Oliver Hazzard Bartow Bloodworth, 1917-1932
OLIVER HAZZARD BARTOW BLOODWORTH served on the Court of Appeals of Georgia from January 1, 1917, to June 17, 1932. He was born in Liberty Hall, Pike County, Georgia, on September 29, 1859, and died on June 17, 1932.
He attended grammar school at Milner and was graduated from Gordon Institute at Barnesville in 1878. He received a Liberal Arts degree at the University of Georgia in 1880 and was awarded a golden Phi Beta Kappa key as first honor person of his class. He was a member of SAE fraternity; studied law in Forsyth, Monroe County, Georgia, in a local law office, being admitted to the practice of law in the Superior Court there on October 1, 1881.
On August 3, 1884, he married Leila Dunn of Forsyth, from which union seven children were born. Their names are set forth in the memorial dated May 8, 1933, in 46 Georgia Appeals Reports, pages 847-854.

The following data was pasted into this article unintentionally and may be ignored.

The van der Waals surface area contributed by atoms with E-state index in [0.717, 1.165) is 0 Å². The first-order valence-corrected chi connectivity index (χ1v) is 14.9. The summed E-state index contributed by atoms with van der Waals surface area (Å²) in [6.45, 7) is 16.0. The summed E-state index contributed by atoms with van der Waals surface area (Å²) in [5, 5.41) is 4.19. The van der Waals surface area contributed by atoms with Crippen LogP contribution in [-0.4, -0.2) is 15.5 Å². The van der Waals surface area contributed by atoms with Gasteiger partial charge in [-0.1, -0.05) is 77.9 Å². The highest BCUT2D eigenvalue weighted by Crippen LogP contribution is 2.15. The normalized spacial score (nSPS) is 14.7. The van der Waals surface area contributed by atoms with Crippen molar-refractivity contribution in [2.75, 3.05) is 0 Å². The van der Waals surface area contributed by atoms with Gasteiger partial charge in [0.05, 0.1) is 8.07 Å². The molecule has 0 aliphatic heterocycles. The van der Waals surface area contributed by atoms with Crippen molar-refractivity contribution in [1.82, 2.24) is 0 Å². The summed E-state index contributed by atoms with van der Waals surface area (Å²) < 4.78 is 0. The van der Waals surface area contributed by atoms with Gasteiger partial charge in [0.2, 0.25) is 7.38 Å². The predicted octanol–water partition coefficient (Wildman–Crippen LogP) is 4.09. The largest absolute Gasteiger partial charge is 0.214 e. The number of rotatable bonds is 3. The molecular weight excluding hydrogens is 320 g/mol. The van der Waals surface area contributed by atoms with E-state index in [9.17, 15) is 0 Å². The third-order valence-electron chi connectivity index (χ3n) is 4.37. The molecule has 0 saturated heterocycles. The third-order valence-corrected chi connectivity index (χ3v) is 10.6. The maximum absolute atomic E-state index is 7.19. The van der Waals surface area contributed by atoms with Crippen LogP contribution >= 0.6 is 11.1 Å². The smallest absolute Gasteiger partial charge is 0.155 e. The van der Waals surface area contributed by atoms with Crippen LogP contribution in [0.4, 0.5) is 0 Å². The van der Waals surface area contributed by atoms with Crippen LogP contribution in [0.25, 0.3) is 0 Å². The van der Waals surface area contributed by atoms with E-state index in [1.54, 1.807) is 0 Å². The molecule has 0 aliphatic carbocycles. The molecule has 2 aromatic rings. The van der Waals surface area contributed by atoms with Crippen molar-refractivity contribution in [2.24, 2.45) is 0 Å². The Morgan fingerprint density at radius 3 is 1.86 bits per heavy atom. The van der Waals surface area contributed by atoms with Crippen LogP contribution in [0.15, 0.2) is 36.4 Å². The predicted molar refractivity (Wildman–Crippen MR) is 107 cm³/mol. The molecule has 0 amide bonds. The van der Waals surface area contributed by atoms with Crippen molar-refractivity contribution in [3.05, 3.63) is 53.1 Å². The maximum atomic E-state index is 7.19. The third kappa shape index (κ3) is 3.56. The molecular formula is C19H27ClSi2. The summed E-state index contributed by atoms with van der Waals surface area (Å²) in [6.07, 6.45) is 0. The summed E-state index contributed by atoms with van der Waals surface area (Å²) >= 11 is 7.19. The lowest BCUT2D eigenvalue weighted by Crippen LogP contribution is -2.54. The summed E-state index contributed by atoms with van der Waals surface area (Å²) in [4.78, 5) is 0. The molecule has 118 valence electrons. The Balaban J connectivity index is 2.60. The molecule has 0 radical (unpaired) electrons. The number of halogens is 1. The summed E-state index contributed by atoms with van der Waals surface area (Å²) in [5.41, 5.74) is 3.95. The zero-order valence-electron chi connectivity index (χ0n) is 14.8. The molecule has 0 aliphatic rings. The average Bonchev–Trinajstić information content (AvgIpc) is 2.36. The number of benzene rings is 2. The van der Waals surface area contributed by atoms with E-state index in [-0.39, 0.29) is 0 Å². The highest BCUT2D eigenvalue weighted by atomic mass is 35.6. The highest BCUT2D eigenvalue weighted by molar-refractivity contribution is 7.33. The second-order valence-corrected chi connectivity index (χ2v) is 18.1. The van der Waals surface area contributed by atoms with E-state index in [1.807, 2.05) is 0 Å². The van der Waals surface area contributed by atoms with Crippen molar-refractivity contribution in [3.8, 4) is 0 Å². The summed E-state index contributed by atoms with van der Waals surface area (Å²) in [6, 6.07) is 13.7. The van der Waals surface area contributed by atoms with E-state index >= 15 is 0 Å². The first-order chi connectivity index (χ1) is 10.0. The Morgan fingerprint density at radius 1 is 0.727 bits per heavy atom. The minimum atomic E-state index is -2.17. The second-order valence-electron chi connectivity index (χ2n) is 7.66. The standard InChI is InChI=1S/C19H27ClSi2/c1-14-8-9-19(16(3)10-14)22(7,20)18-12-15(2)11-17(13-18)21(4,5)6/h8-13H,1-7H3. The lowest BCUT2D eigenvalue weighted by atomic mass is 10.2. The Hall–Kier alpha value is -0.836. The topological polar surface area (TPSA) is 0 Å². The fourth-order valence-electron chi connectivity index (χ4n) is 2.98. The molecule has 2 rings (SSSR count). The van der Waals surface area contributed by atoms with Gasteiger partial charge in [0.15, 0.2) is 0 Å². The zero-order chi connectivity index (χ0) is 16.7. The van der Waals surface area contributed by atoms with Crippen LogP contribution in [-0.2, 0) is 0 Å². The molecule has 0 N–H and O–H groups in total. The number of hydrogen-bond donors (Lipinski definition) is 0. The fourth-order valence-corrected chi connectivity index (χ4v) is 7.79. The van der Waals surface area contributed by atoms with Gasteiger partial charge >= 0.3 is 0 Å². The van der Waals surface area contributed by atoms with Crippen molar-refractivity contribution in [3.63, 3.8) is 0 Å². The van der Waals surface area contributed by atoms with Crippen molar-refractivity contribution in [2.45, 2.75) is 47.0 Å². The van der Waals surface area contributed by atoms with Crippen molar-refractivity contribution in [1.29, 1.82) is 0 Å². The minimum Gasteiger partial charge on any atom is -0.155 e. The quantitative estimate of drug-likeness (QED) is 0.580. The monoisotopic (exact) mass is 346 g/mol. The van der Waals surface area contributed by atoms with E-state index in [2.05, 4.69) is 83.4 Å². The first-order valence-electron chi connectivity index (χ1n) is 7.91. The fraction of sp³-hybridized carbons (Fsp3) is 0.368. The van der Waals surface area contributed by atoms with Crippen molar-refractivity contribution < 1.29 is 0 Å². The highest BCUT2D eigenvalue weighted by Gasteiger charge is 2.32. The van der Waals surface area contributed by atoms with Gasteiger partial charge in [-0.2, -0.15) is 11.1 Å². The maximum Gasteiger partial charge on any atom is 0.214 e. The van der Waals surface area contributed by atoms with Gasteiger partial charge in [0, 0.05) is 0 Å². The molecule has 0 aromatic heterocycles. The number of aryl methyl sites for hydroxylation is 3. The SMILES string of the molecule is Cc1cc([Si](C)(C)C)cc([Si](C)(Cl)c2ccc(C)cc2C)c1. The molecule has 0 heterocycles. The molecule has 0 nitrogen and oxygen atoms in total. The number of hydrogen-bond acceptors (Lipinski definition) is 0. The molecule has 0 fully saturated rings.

He was a member of the Baptist Church, Mayor for two terms, State Representative from Monroe County one term, Solicitor-General of the Flint Judicial Circuit for five years, president of the Bessie Tift College Board of Trustees more than 30 years, and served on the State Court of Appeals approximately 15 years.
Chief Justice Richard Russell has said: "It was noted and remarked that never before among all the illustrious graduates of Gordon Institute, from which he had a scholarship as a first-honor graduate, had any man stood first, without any exception, in all his studies. ..He was the most indefatigable worker I ever knew."
Others have stated as to his ideas on law: "He cherished the highest concepts of its ethics, and applied his vast energy to its study as a science comprising the noblest field of the intellectual faculties." As to supporting the law, "he believed that respect for and obedience to the law is the foundation-stone of our civilization, and sincerely champion the cause of popular liberty, safeguarded by the Constitution and laws of the Republic supported by the sovereign will of a free people."